Columbus Nationals face familiar situation

July 19, 2009

Adam Minichino - aminichino@cdispatch.com

 

TUPELO --┬áThe Columbus Nationals learned how to bounce back after a loss at the Dizzy Dean South Half State Tournament. 

 

That lesson will be put to the test at the Dizzy Dean World Series. 

 

Nick Feenker and Jake Griffin hit home runs Saturday morning to lead the Oak Mountain (Ala.) All-Stars to a 12-2 victory against the Columbus Nationals in the 10-year-old World Series at the Tupelo Sportsplex. 

 

The loss drops the Columbus Nationals (1-1) into the losers'' bracket, where they will face Bill Bond Baseball (Pensacola, Fla.) at 10 a.m. today. 

 

Oak Mountain (2-0), which finished fourth in its Alabama''s Dizzy Dean state tournament, will play the Lynn Haven (Fla.) Longhorns at 5:30 p.m. today in a winners'' bracket game. 

 

The Columbus Nationals had just five hits and committed three errors that contributed to eight unearned runs.  

 

As a result, the outcome Saturday morning was similar to an 8-4 loss the Columbus Nationals suffered to Clinton in a winners'' bracket game at the Dizzy Dean South Half State Tournament at Propst Park. 

 

The Columbus Nationals rebounded from that loss to beat Ackerman and Clinton twice in the span of two days to earn a trip to Tupelo. 

 

The team will have to put its pitching, defense, and hitting together like it did in those three victories if it wants to stay alive in the double-elimination World Series. 

 

"We got off to a good start in the first inning and had the first three guys get on base," Columbus Nationals manager Rory Sneed said. "We had a basehit and had an unfortunate play at the plate where a kid didn''t slide. The rules state exactly what happened." 

 

Tyler Anderson homered on the third pitch from Joseph Hartsfield to tie the game at 1. Thomas Stevens and Deonteau Rives followed with singles to put runners on second and third. LaQuinston Sharp singled sharply to right field to score Stevens, but the relay throw from the outfield to the infield to the catcher cut down Rieves, who collided with catcher Jacob Rich.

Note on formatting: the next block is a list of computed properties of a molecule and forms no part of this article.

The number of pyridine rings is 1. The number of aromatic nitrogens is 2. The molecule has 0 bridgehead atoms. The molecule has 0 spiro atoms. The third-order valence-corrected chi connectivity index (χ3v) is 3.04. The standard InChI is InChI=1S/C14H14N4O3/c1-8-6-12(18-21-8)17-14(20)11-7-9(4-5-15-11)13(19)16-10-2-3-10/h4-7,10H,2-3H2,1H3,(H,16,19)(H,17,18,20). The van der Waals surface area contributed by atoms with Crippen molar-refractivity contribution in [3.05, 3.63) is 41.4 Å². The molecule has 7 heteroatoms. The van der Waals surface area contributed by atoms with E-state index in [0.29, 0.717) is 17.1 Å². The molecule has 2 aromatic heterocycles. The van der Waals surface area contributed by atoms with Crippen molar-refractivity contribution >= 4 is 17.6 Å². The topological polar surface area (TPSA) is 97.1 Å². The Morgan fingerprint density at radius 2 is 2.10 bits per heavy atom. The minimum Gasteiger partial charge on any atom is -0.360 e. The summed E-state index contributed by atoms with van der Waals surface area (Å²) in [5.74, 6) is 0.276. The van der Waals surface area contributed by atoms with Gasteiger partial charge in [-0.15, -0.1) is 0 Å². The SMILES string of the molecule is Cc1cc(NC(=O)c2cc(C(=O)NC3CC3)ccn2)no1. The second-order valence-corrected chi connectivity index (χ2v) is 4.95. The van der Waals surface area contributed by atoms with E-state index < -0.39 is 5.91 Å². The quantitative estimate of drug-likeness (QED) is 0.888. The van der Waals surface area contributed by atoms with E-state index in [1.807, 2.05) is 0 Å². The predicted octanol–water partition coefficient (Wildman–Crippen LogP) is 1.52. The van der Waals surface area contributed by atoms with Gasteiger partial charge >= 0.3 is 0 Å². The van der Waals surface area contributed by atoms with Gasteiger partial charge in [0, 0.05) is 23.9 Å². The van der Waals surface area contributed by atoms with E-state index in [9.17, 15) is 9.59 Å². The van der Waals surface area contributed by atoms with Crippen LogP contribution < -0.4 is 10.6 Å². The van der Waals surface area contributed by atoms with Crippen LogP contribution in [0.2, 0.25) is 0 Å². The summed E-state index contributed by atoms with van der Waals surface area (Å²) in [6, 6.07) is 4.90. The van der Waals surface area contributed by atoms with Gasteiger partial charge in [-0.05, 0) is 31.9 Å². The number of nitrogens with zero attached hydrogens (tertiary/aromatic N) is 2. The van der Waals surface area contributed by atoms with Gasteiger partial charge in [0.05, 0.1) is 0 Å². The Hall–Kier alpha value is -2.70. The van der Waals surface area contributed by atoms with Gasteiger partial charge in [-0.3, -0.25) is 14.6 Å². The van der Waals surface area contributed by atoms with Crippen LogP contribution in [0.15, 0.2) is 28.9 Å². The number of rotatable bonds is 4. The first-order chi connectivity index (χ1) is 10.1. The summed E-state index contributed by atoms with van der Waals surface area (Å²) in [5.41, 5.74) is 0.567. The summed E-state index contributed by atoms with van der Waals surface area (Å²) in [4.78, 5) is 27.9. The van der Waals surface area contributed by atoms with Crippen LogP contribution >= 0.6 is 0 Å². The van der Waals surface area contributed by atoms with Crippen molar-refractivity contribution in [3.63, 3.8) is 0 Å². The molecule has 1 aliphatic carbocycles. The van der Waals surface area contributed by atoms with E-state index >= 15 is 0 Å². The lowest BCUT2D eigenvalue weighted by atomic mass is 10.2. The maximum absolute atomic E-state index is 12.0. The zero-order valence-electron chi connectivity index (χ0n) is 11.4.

The home plate umpire then ejected Rieves from the game for "malicious contact." 

 

The Columbus Nationals didn''t seem like the same team after that. They managed just one more hit against two other pitchers and struck out six times in the mercy-rule shortened, four-inning game. 

 

"That, to me, was the changing point in the game," Sneed said of Rieves'' ejection. "One of our better players was now on the bench and I think it deflated the team a little bit. (Oak Mountain) hit the ball in the second inning and got a little bit of a lead and it was the same thing that happened against Clinton, we kind of gave up a little bit. That is one thing we have to improve on, that attitude or demeanor that when things go wrong we still have to work hard." 

 

While the Columbus Nationals struggled, Oak Mountain clicked on all cylinders. 

 

Logan Whittlesey followed Hartsfield and pitched two strong innings as Oak Mountain built its lead with three runs in the second, two in the third, and five more in the fourth. 

 

Feenker''s two-run home run in the second came after an infield throwing error with two outs. He went with the pitch from Sharp and blasted it over the right-field fence. 

 

Griffin added a solo home run -- also to right field -- in the third against Sharp, who pitched three innings and allowed six hits and seven runs, three earned. 

 

"We have a lot of power hitters on our team," Oak Mountain manager Steve Garmany said. "We''re blessed with strong pitching and we have a strong defense, and when our bats are going there is not anyone out there who can stop us."  

 

Feenker, Griffin (two hits), and Caleb Floyd each had two RBIs, and Slate Garmany had two hits in the team''s 10-hit attack. 

 

Manager Garmany said Saturday''s effort was one of his team''s best all-around performances. He said the team''s defense keeps it in nearly every game and its pitchers don''t walk many batters, which prevents opponents from earning easy runs. 

 

Oak Mountain added the final touch at the plate, capitalizing on six walks. Only one batter struck out. 

 

"They did a good job of putting the ball in play and making the other team work to get us out," Garmany said.  

 

Sneed was impressed with Oak Mountain''s performance. 

 

"They have a great team," Sneed said. "I can''t take anything away from them. They outplayed us. No doubt about it. They hit the ball from top to bottom. Their pitching is strong, and they look a lot like us when we''re playing well."  

 

Sneed hopes his players learned a valuable lesson from their first loss in the South Half State Tournament and can deliver a repeat performance at the World Series. 

 

"I hope we will respond," Sneed said. "I try to remind them that each day is a new day and you never know what is going to happen. The best team doesn''t always win, but the team that gives its best effort and plays the best that day wins the game. If we come prepared (Sunday) and play well we have a good chance of going a lot further in the tournament."  

 

The Columbus Nationals advanced to Saturday''s game with a 12-3 victory against Limestone County, Ala., on Friday. Rieves (four strikeouts) and Logan Sneed (two strikeouts) split the six innings on the mound. Sharp and Stevens hit home runs and Thomas Cooper had two hits in the 12-hit attack. 

 

"I thought we played pretty well," Sneed said. "Our defense was pretty solid, for the most part, and we hit the ball and pitched well. When we do those things we should have a good chance to win."

Adam Minichino is the Sports Editor for The Commercial Dispatch.